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The stock market’s resilience was in good form today as it inched ahead, managing to recover from the shallow pull back of 3 weeks ago. The Dow Jones even managed to put in a new high for the year while the S&P 500 index and the Nasdaq were not far behind. I’m not sure if this shallow pullback is what Lowry had in mind when they cautioned against jumping with both feed into their intermediate buy signal.
The tongue in cheek title of this post is inspired by the classic Kubric film, “Dr. Strangelove“. I thought of it when I looked at today’s chart of the day showing the subsequent returns for the worst yearly returns of the Dow Jones:
Source: Chart of the Day
The 15 largest annual declines in the history of the Dow usually lead to a reversion to the mean. But not always. The 1930’s were as you’d expect, a wild card where bad simply got worse. Of course, back then you didn’t have the Fed opening the liquidity spigots like today. The only other outlier is 1978 which was slightly down during the brutal 1970’s bear market. Not surprisingly, when we step back and get some real perspective, cycles are obvious and we tend to go from bad to better. This is basically what I argued that Why Long Term Investors Should Consider Buying:
Can things get worse? Of course. But at this point, if you have a long term time horizon, a cast iron stomach for risk, the data suggests you should be taking small positions and slowly adding to them cautiously, even if the market continues to tank. That may sound crazy, but where we are right now in market history, only comes about very rarely.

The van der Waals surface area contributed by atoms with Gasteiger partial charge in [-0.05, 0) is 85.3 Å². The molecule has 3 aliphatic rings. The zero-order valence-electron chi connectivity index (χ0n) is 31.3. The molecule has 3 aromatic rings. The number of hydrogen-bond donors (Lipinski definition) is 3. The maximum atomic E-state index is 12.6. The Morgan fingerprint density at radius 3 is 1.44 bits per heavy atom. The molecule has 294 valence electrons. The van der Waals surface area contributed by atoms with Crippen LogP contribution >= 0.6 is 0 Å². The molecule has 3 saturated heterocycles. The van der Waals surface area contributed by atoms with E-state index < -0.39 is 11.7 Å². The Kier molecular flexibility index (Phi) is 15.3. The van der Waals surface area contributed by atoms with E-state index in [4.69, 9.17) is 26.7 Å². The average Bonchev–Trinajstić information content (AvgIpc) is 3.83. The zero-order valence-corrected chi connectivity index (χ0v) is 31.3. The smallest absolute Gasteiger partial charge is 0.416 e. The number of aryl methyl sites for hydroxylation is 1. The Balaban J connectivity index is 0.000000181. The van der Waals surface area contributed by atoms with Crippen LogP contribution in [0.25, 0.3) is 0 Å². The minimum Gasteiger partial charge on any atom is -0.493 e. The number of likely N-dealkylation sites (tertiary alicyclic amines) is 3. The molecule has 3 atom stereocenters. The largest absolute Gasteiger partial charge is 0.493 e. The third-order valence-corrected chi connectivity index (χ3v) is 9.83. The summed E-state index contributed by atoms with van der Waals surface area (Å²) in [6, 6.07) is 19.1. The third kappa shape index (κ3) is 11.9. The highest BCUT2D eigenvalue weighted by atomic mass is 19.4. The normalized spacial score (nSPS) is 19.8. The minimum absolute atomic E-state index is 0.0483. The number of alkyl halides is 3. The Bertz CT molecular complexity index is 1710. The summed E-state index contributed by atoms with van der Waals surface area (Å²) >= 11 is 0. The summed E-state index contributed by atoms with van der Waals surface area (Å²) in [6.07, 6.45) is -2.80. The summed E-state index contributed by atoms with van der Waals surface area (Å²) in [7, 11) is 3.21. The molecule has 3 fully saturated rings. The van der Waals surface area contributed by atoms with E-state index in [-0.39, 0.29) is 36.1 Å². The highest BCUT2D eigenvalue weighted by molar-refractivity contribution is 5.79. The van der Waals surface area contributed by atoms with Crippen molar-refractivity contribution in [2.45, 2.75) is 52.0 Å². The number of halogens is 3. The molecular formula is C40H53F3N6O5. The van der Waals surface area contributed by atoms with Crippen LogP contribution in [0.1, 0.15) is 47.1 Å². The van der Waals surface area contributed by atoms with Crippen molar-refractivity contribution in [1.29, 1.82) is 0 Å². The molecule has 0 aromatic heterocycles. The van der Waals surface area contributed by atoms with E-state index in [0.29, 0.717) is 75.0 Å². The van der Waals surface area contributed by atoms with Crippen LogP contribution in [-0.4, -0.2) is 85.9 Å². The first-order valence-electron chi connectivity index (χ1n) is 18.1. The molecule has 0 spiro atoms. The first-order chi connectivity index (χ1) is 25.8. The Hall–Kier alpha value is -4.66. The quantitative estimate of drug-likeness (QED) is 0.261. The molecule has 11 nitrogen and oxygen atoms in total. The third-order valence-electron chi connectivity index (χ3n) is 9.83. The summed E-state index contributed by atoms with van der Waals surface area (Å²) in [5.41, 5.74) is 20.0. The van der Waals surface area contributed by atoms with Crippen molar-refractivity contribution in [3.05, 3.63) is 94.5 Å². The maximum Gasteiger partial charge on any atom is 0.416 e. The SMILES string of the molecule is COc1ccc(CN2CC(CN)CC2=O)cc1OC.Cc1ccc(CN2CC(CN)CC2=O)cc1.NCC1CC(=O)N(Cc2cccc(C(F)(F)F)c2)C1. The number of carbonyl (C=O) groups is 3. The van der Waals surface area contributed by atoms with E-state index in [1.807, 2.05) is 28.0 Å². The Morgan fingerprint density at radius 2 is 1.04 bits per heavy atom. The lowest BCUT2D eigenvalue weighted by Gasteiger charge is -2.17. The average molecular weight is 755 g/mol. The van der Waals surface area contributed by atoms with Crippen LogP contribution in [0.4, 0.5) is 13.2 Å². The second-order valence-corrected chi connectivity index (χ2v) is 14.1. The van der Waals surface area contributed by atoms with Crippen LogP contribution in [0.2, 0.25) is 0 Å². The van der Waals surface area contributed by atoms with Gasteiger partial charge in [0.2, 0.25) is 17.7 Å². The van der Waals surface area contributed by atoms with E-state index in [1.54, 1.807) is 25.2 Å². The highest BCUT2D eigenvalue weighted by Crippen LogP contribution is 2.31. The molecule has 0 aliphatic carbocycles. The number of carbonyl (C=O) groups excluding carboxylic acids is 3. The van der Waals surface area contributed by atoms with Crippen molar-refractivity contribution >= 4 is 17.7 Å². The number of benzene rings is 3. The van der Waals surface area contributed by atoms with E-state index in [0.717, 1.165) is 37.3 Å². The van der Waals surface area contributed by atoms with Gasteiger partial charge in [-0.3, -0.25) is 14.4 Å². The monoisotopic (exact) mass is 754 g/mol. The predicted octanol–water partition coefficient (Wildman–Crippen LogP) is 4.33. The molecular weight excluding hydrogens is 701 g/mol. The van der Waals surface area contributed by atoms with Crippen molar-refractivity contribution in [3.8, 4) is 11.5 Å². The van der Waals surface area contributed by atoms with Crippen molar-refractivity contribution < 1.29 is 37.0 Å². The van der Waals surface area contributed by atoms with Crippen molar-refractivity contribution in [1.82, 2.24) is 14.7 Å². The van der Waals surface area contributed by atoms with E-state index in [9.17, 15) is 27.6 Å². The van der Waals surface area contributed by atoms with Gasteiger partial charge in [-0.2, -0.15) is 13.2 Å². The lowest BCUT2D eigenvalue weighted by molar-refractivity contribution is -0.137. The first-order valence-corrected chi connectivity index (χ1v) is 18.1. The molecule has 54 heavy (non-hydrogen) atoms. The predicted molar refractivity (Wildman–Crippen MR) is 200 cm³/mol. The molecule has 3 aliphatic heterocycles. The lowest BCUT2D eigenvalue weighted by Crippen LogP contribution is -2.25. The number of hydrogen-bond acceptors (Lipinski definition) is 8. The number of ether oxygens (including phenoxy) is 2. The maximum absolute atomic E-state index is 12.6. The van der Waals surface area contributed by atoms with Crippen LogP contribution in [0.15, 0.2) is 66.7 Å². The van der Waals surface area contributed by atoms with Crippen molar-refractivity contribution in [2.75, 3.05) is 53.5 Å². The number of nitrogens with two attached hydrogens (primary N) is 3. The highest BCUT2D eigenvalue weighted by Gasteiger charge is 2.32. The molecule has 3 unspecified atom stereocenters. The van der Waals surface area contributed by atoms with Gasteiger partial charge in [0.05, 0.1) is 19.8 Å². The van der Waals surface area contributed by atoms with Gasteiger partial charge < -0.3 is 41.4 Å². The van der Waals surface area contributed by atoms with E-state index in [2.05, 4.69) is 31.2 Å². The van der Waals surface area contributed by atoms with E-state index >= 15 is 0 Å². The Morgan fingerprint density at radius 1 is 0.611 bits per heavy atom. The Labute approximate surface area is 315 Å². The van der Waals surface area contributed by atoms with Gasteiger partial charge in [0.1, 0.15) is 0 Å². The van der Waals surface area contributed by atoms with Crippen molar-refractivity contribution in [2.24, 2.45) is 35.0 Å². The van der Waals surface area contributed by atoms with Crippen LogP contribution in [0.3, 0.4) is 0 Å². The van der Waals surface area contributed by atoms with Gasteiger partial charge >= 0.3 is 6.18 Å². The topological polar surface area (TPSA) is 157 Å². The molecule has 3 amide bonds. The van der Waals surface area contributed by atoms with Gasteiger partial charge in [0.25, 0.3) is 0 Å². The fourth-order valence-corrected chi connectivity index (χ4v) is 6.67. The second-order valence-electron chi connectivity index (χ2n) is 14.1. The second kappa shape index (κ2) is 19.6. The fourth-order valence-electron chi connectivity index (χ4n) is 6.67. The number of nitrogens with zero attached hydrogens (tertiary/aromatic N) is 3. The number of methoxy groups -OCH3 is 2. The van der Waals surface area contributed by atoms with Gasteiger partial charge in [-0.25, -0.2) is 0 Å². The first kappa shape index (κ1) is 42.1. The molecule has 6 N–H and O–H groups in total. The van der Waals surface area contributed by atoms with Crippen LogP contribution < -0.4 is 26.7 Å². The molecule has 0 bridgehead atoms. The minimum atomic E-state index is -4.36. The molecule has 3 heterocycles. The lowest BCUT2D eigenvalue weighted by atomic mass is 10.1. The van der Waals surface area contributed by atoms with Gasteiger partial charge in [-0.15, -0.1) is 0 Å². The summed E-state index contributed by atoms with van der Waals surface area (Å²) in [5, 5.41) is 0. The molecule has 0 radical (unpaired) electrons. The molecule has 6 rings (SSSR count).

Boy did things get worse. And if you were foolhardy (or smart?) enough to have an unemotional take on the market and a long term view, stepping into the abyss wouldn’t have been all that horrible. You would have been buying into a decline but in 4 short months, it would be all over.
In fact, we’re starting to see signs of real strength in the market. For example, the number of new 52 week highs in the US markets has recovered to pre-crisis levels:
Usually any measure reaching bear market tops sends shivers down one’s spine but keep in mind that this metric has not reached an extreme level. For example, consider that it was much, much higher towards the end of 2003 or early 2000 (not shown on the above chart). Both extremely unfortunate times to be long the equity markets. Right now however, we’re just seeing some resilience not speculative mania.
Yes, yes, I know the market is pricing in some insane numbers, including ginormous positive GDP growth and totally ignoring unemployment and a half-a-dozen other factors. What you have to remember is that the market does this all the time. In a bear market, it ignores bullish arguments repeatedly - until it doesn’t. And vice versa. So why argue?
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